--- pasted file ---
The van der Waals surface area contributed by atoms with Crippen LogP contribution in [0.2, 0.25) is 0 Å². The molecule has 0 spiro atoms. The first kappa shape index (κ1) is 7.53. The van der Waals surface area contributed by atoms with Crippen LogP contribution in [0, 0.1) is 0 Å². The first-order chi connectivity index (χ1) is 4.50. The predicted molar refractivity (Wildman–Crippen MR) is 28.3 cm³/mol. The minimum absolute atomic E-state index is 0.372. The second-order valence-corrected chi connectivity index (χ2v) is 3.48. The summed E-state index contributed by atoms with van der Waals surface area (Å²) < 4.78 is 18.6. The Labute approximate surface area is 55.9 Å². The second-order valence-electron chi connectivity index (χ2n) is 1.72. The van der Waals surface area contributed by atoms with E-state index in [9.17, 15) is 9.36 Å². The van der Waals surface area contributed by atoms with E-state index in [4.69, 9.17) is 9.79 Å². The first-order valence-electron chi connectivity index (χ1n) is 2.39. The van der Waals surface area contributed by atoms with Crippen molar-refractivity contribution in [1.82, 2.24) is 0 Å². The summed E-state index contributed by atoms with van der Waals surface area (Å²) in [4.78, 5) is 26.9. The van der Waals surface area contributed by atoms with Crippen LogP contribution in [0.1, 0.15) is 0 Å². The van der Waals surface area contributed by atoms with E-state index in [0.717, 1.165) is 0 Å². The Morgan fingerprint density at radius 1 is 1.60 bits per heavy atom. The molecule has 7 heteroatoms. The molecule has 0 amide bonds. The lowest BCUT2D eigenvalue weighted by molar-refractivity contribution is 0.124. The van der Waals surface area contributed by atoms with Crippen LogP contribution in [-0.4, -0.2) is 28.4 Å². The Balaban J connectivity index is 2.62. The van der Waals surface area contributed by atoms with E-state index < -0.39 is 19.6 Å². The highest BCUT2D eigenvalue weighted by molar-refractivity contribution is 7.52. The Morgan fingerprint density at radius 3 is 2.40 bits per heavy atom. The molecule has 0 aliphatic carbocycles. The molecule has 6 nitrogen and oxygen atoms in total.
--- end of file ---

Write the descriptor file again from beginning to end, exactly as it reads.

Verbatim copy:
The van der Waals surface area contributed by atoms with Crippen LogP contribution in [0.2, 0.25) is 0 Å². The molecule has 0 spiro atoms. The first kappa shape index (κ1) is 7.53. The van der Waals surface area contributed by atoms with Crippen LogP contribution in [0, 0.1) is 0 Å². The first-order chi connectivity index (χ1) is 4.50. The predicted molar refractivity (Wildman–Crippen MR) is 28.3 cm³/mol. The minimum absolute atomic E-state index is 0.372. The second-order valence-corrected chi connectivity index (χ2v) is 3.48. The summed E-state index contributed by atoms with van der Waals surface area (Å²) < 4.78 is 18.6. The Labute approximate surface area is 55.9 Å². The second-order valence-electron chi connectivity index (χ2n) is 1.72. The van der Waals surface area contributed by atoms with E-state index in [9.17, 15) is 9.36 Å². The van der Waals surface area contributed by atoms with E-state index in [4.69, 9.17) is 9.79 Å². The first-order valence-electron chi connectivity index (χ1n) is 2.39. The van der Waals surface area contributed by atoms with Crippen molar-refractivity contribution in [1.82, 2.24) is 0 Å². The summed E-state index contributed by atoms with van der Waals surface area (Å²) in [4.78, 5) is 26.9. The van der Waals surface area contributed by atoms with Crippen LogP contribution in [0.1, 0.15) is 0 Å². The van der Waals surface area contributed by atoms with E-state index in [0.717, 1.165) is 0 Å². The Morgan fingerprint density at radius 1 is 1.60 bits per heavy atom. The molecule has 7 heteroatoms. The molecule has 0 amide bonds. The lowest BCUT2D eigenvalue weighted by molar-refractivity contribution is 0.124. The van der Waals surface area contributed by atoms with Crippen LogP contribution in [-0.4, -0.2) is 28.4 Å². The Balaban J connectivity index is 2.62. The van der Waals surface area contributed by atoms with E-state index < -0.39 is 19.6 Å². The highest BCUT2D eigenvalue weighted by molar-refractivity contribution is 7.52. The Morgan fingerprint density at radius 3 is 2.40 bits per heavy atom. The molecule has 0 aliphatic carbocycles. The molecule has 6 nitrogen and oxygen atoms in total.